|Axie Infinity||RPG||PC, Android, iOS||Ronin||♥♡♡♡♡||❂❂❂❂❂||★★★☆☆|
|Coin Hunt World||Geolocation||Android, iOS||–||♥♥♥♥♥||❂❂⨂⨂⨂||★★★★☆|
|Crypto Royale||Action PvP||Web-based||Harmony||♥♥♥♥♥||❂⨂⨂⨂⨂||★★★★☆|
|Gods Unchained||Trading Card Game||PC||Ethereum||♥♥♥♥♥||❂❂⨂⨂⨂||★★★★☆|
|Splinterlands||Trading Card Game||PC||Hive||♥♡♡♡♡||❂⨂⨂⨂⨂||★☆☆☆☆|
What are NFT games?
A Non-Fungible Token (NFT) is a digital asset that cannot be copied or transferred easily like other currencies. It’s different from Bitcoin because it does not represent anything tangible in the physical world. An example of an NFT would be something you own like a piece of art or a digital collectible card. These collectibles can be traded within your own ecosystem with unique value due to rarity. You can also exchange these assets on an external marketplace. Because these NFT tokens have value, developers build applications using them. This allows for decentralized gaming, gambling and commerce, all powered by blockchain technology. The non-fungibility of these tokens makes them perfect for usage as characters, consumables, and other tradeable commodities in video games. In the game-fi world, NFT games have grown popular as a way to make money. You can sell your NFTs in-game to other collectors and players, or use play-to-earn models to gain tokens, and each token has provable scarcity, which gives them intrinsic value (as long as people are interested in them!).
The majority of NFT games may be found on Ethereum and the Binance Smart Chain (BSC). Some employ collectible characters like CryptoBlades and Axie Infinity in their battles, while others use collectible cards like Sorare.
Play to earn, play and earn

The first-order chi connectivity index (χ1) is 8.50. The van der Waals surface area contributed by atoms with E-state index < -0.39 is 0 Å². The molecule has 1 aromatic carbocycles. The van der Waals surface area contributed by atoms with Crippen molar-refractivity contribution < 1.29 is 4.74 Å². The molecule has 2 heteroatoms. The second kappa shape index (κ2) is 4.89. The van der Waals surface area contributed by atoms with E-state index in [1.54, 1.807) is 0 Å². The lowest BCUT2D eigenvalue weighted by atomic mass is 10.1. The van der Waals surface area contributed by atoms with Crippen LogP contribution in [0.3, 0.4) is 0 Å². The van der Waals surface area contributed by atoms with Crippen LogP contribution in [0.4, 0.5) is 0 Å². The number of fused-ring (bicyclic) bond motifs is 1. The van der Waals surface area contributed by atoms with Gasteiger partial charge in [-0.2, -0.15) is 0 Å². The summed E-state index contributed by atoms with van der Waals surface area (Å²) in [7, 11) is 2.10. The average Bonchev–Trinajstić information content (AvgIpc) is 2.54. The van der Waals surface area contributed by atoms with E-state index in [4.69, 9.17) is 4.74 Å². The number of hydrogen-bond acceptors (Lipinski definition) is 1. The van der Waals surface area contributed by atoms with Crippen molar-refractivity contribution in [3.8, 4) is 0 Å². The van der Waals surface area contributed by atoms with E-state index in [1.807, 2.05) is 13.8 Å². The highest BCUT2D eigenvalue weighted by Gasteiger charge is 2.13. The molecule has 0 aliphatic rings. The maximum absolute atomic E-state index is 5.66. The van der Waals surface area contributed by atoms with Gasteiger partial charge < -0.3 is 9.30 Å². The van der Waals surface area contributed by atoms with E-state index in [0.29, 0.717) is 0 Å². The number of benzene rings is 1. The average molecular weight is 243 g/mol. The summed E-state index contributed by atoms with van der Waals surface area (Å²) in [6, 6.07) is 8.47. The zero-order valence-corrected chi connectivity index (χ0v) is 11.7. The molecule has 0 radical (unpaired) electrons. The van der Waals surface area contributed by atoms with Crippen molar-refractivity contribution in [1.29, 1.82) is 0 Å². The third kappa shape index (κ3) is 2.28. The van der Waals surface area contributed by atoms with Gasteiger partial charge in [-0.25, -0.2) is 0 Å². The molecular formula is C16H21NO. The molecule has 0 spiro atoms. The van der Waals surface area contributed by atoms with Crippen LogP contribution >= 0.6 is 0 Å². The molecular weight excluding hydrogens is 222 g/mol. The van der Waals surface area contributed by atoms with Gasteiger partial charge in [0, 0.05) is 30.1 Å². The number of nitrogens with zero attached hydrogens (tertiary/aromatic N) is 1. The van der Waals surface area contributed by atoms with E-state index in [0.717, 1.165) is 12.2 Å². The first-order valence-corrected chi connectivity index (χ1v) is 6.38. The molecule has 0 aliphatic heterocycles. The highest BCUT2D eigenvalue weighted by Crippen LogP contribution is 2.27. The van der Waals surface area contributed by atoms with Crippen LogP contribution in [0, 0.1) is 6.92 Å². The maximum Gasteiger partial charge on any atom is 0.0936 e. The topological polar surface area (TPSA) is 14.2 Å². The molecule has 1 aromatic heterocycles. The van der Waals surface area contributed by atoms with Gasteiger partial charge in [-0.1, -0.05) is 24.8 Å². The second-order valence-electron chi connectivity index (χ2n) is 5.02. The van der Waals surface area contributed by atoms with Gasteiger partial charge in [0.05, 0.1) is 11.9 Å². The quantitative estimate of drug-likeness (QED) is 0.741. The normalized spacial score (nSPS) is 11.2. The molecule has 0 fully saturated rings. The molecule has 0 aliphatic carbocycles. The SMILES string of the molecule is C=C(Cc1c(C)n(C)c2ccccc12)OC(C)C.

What is the difference between “play to earn” and “play and earn”, two buzzwords which are spreading like wildfire since crypto and NFT games have become a thing? A little bit of history: In traditional gaming, game companies always had some kind of contract with the players in order to let them play for free (or at least in exchange for small amounts of coins). The player could spend some time playing the game and if he/she got stuck or achieved something that they wanted to keep, the company would give them an amount of coins in return. It was not common for the companies to give out real money but it happened. Players often chose this option because they were satisfied with having their progress recorded on the blockchain. They might even feel very attached to their in-game items because of the effort they put into them. This system worked fine back then, but as more and more people started getting interested in crypto and games came up with crypto-based solutions for the problems that they faced, the model changed. In fact, almost all cryptocurrencies are deflationary, meaning that they decrease in value over time. This is the reason why game developers switched from paying with coins to paying with virtual goods instead. For example, Steam introduced a new feature where you can buy digital content inside their store. Now you only need to have enough tokens and you can buy your way through